Cancer in the NWT
Cancer is the leading cause of death in the NWT and in the rest of Canada. Between 2001 and 2010, an average of 111 new cancer cases were diagnosed every year in the NWT and cancer accounted for approximately 25% of all deaths. Understandably, this creates concern in our communities.
As NWT residents get older and live longer, we can expect to see more cancer. Also, the more people participate in cancer screening, the more cancer we will find. Detecting cancer early is a good thing because it means there is greater likelihood of cure with simpler treatments.
Cancer incidence refers to the number of people who are diagnosed with cancer every year. When all cancer types are considered together, cancer incidence in the NWT is the same as in the rest of Canada. However, colorectal cancer rates are higher among men and women in the NWT than in the rest of the country. On the other hand, prostate cancer is not as common in the NWT as in the rest of Canada, but it is one of the more common cancers among NWT men along with colorectal and lung cancers. Breast, colorectal, and lung cancers are the most commonly diagnosed cancers among NWT women.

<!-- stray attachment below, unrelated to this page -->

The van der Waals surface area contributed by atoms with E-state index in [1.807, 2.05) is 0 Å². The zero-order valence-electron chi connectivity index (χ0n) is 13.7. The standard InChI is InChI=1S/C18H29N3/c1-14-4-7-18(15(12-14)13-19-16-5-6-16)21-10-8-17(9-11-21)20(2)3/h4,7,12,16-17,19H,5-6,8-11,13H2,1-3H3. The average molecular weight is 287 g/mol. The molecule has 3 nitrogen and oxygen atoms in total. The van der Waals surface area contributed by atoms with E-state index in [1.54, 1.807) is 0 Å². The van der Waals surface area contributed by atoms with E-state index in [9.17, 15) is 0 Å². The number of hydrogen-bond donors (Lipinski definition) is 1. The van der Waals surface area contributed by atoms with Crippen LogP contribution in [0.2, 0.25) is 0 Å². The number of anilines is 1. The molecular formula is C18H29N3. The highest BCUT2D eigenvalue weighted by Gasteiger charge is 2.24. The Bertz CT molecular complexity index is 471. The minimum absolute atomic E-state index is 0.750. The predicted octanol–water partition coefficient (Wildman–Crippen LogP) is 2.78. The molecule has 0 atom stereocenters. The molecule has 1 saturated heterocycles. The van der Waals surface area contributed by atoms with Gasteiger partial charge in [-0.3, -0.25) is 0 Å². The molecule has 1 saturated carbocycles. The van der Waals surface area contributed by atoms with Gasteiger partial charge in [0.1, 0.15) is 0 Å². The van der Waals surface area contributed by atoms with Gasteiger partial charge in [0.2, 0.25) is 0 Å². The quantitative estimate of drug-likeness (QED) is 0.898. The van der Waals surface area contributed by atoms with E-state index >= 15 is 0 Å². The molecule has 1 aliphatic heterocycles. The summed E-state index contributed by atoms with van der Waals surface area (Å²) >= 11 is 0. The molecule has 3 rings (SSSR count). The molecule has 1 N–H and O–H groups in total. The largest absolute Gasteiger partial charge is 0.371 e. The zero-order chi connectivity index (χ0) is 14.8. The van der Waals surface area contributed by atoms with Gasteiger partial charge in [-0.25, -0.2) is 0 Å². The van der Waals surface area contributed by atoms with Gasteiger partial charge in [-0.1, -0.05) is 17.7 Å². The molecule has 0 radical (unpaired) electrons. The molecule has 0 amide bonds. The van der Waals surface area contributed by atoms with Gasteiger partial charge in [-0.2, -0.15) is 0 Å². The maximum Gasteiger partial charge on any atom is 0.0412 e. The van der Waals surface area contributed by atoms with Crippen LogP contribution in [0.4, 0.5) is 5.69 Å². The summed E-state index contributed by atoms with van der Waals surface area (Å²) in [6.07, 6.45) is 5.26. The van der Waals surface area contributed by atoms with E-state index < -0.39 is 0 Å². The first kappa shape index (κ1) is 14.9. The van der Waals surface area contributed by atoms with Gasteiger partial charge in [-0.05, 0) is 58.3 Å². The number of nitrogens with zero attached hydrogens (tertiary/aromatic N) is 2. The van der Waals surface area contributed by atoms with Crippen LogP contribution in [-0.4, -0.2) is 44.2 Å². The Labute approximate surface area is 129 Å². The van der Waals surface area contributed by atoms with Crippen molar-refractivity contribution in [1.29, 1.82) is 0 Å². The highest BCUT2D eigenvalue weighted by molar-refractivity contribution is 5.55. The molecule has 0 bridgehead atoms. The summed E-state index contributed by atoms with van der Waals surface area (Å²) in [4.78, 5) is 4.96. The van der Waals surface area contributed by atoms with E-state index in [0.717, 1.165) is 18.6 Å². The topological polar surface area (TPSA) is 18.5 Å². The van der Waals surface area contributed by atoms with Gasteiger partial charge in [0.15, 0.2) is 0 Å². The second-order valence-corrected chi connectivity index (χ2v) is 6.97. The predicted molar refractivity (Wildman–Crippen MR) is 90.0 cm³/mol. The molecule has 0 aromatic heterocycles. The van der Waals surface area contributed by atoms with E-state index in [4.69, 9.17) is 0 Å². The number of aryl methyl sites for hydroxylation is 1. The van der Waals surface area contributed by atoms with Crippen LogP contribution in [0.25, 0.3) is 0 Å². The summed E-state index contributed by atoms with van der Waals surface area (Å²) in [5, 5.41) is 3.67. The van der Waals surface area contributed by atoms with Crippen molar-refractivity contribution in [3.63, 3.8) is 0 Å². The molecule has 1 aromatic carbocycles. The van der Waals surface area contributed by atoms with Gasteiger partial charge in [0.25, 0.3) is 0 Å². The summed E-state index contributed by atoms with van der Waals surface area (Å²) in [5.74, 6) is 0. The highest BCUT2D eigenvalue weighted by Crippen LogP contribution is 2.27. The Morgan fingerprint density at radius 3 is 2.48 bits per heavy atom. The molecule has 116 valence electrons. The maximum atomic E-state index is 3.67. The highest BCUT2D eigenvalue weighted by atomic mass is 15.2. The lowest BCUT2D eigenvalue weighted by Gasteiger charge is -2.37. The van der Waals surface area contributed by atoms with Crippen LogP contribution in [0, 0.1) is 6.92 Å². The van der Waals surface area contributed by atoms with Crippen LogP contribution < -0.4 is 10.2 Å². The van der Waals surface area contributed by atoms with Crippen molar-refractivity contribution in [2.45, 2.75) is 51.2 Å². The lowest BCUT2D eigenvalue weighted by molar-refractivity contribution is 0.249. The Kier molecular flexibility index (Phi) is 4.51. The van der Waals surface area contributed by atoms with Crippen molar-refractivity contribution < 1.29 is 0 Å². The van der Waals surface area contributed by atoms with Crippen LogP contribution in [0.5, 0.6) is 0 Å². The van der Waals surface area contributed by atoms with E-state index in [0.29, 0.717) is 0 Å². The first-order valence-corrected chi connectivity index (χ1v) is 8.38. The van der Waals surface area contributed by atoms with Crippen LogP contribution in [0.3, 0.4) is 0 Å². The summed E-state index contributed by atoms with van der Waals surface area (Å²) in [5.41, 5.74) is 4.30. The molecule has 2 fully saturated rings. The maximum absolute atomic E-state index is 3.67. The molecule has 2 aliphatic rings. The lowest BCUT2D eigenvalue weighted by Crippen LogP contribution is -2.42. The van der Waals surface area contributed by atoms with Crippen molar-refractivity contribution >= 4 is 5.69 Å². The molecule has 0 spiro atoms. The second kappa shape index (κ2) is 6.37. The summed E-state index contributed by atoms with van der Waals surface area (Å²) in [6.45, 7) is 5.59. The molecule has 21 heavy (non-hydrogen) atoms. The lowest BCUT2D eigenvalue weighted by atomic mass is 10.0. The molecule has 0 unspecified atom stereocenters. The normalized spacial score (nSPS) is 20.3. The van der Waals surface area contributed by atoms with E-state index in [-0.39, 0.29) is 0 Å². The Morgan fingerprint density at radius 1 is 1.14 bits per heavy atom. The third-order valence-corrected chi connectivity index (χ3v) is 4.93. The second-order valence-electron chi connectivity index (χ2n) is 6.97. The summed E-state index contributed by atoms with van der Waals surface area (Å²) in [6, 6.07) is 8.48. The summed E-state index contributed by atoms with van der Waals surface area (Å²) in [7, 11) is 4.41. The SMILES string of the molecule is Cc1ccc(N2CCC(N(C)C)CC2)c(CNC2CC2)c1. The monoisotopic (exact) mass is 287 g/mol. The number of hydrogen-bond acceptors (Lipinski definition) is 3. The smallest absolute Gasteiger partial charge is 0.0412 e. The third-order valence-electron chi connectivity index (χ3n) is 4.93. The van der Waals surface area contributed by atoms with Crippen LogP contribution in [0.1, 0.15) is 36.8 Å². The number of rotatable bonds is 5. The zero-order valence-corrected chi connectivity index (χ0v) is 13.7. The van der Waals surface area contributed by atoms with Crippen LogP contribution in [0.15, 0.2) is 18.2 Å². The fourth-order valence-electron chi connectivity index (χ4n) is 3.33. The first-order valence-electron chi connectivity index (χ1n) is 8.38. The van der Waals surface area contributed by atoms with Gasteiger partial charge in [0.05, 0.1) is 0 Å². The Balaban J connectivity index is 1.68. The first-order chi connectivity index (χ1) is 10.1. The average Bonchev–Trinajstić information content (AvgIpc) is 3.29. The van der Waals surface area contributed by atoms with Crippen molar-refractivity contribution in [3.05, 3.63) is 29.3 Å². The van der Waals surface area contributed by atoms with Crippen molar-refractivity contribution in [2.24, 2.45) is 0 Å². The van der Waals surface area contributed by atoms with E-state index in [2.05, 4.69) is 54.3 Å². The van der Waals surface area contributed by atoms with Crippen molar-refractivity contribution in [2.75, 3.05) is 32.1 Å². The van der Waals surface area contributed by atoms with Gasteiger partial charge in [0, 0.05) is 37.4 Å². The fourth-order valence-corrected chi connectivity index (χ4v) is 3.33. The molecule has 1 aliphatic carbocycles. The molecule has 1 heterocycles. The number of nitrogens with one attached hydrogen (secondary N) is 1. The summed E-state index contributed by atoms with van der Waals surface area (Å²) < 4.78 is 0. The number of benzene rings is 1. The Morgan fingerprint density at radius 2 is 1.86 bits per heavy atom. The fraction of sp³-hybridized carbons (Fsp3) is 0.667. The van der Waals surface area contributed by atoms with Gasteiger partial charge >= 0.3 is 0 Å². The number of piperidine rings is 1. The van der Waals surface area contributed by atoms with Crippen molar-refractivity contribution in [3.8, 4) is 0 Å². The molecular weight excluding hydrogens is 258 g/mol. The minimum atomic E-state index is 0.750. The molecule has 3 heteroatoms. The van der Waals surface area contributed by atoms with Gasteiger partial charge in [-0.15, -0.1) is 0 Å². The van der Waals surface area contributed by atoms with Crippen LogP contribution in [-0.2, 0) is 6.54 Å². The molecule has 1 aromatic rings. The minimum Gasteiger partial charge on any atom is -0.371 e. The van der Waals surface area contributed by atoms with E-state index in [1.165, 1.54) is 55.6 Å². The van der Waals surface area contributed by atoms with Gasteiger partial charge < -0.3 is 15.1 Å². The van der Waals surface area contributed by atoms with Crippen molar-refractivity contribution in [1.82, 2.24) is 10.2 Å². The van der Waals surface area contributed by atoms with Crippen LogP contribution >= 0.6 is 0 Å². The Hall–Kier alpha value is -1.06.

Lung, colorectal, breast, and prostate cancer are the most frequent causes of death from cancer among NWT residents. Cancer mortality refers to the number of deaths caused by cancer every year. Compared to other Canadian men, NWT men have significantly lower mortality from all cancers combined. Compared to other Canadian women, NWT women have similar cancer mortality. However, compared to other Canadian women, more NWT women die from colorectal and lung cancer.
As well, a greater number of men die from colorectal cancer in the NWT than in the rest of Canada. On average, 45 people died from cancer every year between 2001 and 2010.
In general, we are seeing fewer NWT residents die from cancer every year. For all cancer types combined, there are no significant differences in cancer incidence among Dene, Métis, Inuit, and non-Indigenous people of the NWT.